Why I Do Year End Reviews (And 6 Important Questions To Ask Yourself in Your Review)

Image Credit

End of Year Reflections

(Written and published on Dec 2010)

Merry Christmas everyone! The year end is coming, and in a week’s time it’ll be the new year! 😀 Are you ready for the new year? Are you ready for a year of excitement and new challenges?


Before we move on to the new year, it’s high time for all of us to do a review for the year. Regular readers would know that I do a review every year at PE. It has become an annual affair now, one which I look forward to in excitement. 😀 I first started the practice of doing annual reviews several years ago, and today I do it both on a personal level as well as with my 1-1 coaching clients.

To me, doing this annual review is like getting a report card. I remember when I was back in school, I would be excited when it was time to get our results back, especially when I had prepared for the exams and gave them my all. It’s no different with my annual review – except these results aren’t for my studies — they’re bigger. They’re for my life.

In today’s post, I want you to work on your year end review for this year. I’ll be sharing mine shortly in a blog post later this week.

Importance of Year End Reviews

So why is it important to do a year end review? There are 4 simple reasons:

1. Draw lessons from the year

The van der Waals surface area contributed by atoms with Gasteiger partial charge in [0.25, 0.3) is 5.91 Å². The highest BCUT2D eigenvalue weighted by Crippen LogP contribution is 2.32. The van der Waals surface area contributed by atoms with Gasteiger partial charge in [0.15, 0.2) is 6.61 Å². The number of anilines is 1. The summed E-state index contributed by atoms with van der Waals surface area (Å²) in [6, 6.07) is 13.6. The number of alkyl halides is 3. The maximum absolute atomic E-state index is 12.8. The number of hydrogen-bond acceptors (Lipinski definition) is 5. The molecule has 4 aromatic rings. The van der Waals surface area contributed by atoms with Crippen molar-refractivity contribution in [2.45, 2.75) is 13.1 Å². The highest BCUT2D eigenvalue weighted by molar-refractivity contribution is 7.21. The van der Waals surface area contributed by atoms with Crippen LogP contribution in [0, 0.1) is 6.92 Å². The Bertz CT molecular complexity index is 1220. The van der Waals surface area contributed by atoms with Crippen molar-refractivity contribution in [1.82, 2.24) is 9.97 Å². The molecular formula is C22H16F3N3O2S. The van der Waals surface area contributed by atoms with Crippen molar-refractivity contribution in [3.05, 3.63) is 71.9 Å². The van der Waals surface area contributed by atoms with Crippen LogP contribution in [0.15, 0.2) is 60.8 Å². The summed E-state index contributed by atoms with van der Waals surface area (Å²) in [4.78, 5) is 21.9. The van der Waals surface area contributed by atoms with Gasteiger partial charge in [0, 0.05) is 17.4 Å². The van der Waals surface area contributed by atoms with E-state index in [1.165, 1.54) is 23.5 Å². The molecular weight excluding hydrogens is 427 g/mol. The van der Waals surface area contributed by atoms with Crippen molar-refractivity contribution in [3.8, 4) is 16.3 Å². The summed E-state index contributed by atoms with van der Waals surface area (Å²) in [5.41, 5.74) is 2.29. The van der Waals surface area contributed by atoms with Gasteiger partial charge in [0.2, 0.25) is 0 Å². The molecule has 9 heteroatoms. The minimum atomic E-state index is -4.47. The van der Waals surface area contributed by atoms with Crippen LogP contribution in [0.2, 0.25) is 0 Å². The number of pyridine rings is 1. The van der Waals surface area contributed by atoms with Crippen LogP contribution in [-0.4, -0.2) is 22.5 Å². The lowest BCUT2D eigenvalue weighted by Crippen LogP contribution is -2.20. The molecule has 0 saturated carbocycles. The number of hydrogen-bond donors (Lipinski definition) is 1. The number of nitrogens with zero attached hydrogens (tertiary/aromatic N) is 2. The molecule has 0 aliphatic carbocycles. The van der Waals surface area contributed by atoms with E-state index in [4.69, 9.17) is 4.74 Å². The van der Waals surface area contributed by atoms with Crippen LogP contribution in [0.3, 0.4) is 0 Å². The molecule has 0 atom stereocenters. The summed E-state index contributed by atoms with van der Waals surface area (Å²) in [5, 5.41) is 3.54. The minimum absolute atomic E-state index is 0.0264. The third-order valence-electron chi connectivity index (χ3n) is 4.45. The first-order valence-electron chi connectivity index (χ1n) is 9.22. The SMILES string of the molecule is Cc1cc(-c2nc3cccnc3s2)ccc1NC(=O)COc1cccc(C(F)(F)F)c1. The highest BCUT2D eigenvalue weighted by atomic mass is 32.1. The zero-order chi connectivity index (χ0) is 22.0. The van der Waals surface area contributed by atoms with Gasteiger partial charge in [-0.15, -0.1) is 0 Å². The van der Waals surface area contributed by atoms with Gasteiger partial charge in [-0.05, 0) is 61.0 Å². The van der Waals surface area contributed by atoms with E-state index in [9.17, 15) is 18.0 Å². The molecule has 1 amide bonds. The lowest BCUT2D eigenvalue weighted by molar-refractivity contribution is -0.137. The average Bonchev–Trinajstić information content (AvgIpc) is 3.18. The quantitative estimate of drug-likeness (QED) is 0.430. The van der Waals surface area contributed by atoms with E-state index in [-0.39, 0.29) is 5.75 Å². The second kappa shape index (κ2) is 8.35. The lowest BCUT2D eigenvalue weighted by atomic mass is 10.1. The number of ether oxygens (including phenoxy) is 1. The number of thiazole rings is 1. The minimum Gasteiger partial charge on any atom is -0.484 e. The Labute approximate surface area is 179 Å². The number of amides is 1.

What have you experienced this year? What have you learned from them? With every experience we face, there are important things to learn. We can either let these incidences pass us by, or we can stop to understand, internalize them, and draw lessons from them. Life is your school, and the lessons are dressed up as your everyday incidences. You don’t want to be living year after year without learning from your experiences. That’s just sleepwalking your life away.

There are a lot of lessons which I learn every year. Looking back at my review for 2007, one of the biggest lessons I learned is that our reactions to life’s situations is a choice, and it’s up to how we make out of situations we encounter. This realization came after a highly intense period at my job. At that time I was already a positive person, but the situation was so out of control that it really made me negative. It was after a short period of feeling miserable that I realized that the reality was such and it was up to me to make the best out of it. I could either sit and bitch about it which would do absolutely nothing to change the situation, or I could take action and make the best out of it. This small shift in my mindset created a big shift in my reality – it made me a lot more proactive and solution-oriented. It made me realize that many of us generate unnecessary baggage with negative situations in life, and it’s all about taking action to create the lives that we want. Happiness is truly a choice.